The beginning of the end of German Jewry


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11 October 1933

Rudolf Seligsohn‘s eulogy for Bertha Lindenberg

When Bertha Lindenberg was buried in Oderberg on 11 October 1933, rabbi candidate Rudolf Seligsohn (1909–1943)—only twenty-three at the time—held a remarkable eulogy. For Seligsohn, saying goodbye to Miss Lindenberg, a woman with deep roots in the little Brandenburg town, was "a symbol of another, greater farewell." It was a farewell to the Jewish communities in the countryside and small towns, which "will not be able to take up the harsh struggle for existence that the German Jews must now pursue."

The decline of such communities had begun in the mid-nineteenth century as a result of emerging urbanization, the allure of the big cities, and the advance of modernization. Rudolf Seligsohn believed it meant the loss of treasured values, of manual labor, and of a strong sense of connection with the soil. For him, this parting marked the end of endeavors to "lay the foundations of German Jewry afresh" by sustaining smaller communities. It also signaled the failure of hopes to achieve "a healthy and equitable distribution of the adherents of Judaism across our fatherland" by means of new settlements.

Seligsohn could not have guessed what the future would bring—"only a prophet could tell whether German Jews will enjoy the shining light of freedom again"—but he emphasized that "if the gates do reopen," the German Jewish community would have to renew itself. It would have to give precedence not to the path of nineteenth-century emancipation, the path "toward pure intellect, the path into the city," but instead to rootedness in the countryside. He saw the deceased woman and her family as "representatives of true Jewishness," of a Jewishness that "clings to its soil, straight from the root, robust and strong, constructing, preserving, and sustaining."

The funeral of Bertha Lindenberg, who "took her leave at a moment of historical transition," was the last to be held at Oderberg‘s Jewish cemetery, in use since at least 1750. The cemetery was desecrated during the Nazi period and many of its gravestones were lost, while others were simply thrown haphazardly into a heap. After the war the cemetery was cleaned up, and around forty monuments and fragments were reerected. They included Bertha Lindenberg‘s tombstone.

Aubrey Pomerance

Categorie(s): religious life | school
Rudolf Seligsohn‘s eulogy for Bertha Lindenberg, Oderberg (Mark), 11 October 1933
Leo Baeck Institute, Seligsohn Kroner Family Collection, AR 25128

Rudolf Seligsohn

Rudolf Seligsohn was born and brought up in Berlin. In 1928, he began two courses of study: classical philology at Berlin‘s Friedrich Wilhelm University, and rabbinical training at the College for the Science of Judaism. In 1934 he earned both his doctorate and his rabbinical ordination. Seligsohn was then appointed rabbi to the Bonn community, and in 1935 he married Gerda Kroner. Alongside his rabbinical duties, he taught Latin, history, and geography at the Jawne in Cologne—the Rhineland‘s only Jewish high school.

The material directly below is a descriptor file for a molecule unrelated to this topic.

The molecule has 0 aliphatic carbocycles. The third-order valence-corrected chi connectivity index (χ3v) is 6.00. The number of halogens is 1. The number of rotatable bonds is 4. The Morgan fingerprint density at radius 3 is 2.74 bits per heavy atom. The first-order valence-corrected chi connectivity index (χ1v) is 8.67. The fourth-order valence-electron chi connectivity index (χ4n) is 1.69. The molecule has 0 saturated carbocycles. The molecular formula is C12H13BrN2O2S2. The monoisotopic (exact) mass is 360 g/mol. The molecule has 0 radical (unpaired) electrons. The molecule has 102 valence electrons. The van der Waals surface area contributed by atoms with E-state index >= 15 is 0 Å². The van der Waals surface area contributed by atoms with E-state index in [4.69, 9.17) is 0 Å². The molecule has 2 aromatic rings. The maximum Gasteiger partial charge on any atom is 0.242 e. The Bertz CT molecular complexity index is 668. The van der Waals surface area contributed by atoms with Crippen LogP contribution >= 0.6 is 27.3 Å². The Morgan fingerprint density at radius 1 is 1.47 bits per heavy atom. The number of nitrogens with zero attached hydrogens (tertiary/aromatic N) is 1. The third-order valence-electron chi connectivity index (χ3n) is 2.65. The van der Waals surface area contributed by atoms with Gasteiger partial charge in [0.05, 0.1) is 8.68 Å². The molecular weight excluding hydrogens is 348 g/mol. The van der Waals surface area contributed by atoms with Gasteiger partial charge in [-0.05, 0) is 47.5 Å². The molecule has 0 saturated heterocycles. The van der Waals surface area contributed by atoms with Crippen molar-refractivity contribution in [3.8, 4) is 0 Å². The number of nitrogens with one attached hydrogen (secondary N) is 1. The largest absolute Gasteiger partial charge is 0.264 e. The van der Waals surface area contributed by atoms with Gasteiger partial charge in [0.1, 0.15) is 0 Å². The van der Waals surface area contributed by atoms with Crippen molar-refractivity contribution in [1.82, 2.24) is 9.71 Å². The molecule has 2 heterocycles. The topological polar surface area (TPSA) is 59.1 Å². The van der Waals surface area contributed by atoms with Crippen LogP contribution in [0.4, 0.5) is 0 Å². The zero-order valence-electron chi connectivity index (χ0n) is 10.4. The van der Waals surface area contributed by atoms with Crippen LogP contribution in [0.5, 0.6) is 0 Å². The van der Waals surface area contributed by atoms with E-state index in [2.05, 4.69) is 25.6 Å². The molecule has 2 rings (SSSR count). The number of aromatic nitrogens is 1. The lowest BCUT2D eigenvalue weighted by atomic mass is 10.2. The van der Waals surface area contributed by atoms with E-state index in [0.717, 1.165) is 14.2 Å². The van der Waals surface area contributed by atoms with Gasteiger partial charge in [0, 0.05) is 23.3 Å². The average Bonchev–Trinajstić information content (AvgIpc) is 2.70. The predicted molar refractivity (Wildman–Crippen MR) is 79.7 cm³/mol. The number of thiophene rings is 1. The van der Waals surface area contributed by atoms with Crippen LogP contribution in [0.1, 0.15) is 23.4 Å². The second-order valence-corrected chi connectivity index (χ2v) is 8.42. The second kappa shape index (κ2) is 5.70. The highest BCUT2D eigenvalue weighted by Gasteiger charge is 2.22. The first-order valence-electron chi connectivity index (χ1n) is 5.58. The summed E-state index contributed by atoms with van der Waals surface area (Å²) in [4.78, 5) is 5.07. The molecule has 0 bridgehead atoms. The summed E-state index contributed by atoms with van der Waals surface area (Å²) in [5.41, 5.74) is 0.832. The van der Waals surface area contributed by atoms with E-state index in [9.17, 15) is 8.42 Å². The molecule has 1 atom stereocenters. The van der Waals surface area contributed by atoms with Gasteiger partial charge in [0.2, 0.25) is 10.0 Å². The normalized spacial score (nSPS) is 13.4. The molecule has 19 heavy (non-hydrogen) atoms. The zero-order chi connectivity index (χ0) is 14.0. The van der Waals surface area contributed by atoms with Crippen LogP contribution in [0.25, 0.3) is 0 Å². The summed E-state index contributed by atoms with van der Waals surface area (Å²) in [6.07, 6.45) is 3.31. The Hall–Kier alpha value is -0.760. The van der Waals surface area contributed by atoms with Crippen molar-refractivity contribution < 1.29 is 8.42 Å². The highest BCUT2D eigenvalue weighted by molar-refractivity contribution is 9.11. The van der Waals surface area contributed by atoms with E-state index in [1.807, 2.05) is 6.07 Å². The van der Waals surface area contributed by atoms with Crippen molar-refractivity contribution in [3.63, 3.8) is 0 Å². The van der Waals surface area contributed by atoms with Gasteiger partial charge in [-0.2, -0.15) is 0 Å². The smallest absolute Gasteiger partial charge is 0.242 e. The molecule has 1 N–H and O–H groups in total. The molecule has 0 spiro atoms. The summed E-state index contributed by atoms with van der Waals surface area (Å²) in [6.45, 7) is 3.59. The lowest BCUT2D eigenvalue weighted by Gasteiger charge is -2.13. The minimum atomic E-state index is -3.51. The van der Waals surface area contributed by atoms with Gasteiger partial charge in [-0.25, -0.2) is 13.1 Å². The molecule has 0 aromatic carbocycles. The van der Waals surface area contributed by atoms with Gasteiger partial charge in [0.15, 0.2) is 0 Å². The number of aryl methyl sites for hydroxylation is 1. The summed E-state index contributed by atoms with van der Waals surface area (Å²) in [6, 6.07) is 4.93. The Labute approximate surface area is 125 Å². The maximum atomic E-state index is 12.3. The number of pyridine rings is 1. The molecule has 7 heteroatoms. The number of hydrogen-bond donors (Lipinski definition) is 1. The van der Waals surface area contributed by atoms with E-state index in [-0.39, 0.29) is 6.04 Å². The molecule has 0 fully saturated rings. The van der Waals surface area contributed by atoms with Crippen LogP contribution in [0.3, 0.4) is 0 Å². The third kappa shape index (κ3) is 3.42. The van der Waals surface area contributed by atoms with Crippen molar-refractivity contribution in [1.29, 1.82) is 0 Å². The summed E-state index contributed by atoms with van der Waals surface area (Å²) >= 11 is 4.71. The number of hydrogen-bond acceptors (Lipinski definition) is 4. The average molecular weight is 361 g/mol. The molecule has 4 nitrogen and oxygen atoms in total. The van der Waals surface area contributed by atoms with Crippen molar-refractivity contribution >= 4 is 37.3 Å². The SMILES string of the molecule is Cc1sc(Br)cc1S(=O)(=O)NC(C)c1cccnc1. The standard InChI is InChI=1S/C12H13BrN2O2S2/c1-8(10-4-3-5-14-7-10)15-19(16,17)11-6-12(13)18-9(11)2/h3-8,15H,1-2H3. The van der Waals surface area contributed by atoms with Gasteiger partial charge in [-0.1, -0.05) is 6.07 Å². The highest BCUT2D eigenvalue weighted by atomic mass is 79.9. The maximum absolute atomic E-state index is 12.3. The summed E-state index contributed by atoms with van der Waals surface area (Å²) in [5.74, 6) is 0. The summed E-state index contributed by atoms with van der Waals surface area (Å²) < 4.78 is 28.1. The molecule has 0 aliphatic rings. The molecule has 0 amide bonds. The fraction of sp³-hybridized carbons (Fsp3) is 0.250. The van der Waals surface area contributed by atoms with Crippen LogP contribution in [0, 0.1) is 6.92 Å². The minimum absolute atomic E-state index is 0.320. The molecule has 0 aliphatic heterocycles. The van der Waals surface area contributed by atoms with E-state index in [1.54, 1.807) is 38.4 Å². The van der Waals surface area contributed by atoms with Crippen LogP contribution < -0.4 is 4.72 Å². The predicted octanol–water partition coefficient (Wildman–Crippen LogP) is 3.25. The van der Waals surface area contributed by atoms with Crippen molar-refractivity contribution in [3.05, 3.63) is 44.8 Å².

In response to the November 1938 pogroms, the Jawne management initiated steps to relocate the school to England. In January 1939, Rudolf Seligsohn organized the first of four transports, accompanying thirty of the school‘s children to freedom. Once in London, he and his wife Gerda ran the Jawne Hostel where the children lived.

In early 1940, Seligsohn joined the British army‘s Pioneer Corps and was posted to a company made up mainly of German and Austrian refugees. One year later the American Jewish Congregation in New York offered him a position as rabbi, but the war prevented him from accepting it. He remained in England and was promoted to corporal, then sergeant.

In spring 1943, Rudolf Seligsohn contracted meningitis. He died in Stratford-on-Avon in late April that year, aged only thirty-four and just eight months after the birth of his daughter Elisabeth. His eulogy was given by Max Eschelbacher, a long-serving Düsseldorf rabbi who had fled to Britain in late January 1939. "Here lies the coffin, draped with the Union Jack; his comrades, British soldiers, stand honor guard and will carry him to his grave. How alien this picture is, yet how familiar. A refugee is accompanied to his final resting place by us, who share his destiny. Here we see before us the harrowing destiny of Jews in our time, which is also the eternal Jewish destiny."

Rudolf Seligsohn (left) and his teacher Leo Baeck, with whom he had a particularly close relationship. The photo was taken in the Erzgebirge mountains in 1930.
Leo Baeck Institute, Seligsohn Kroner Family Collection, AR 25128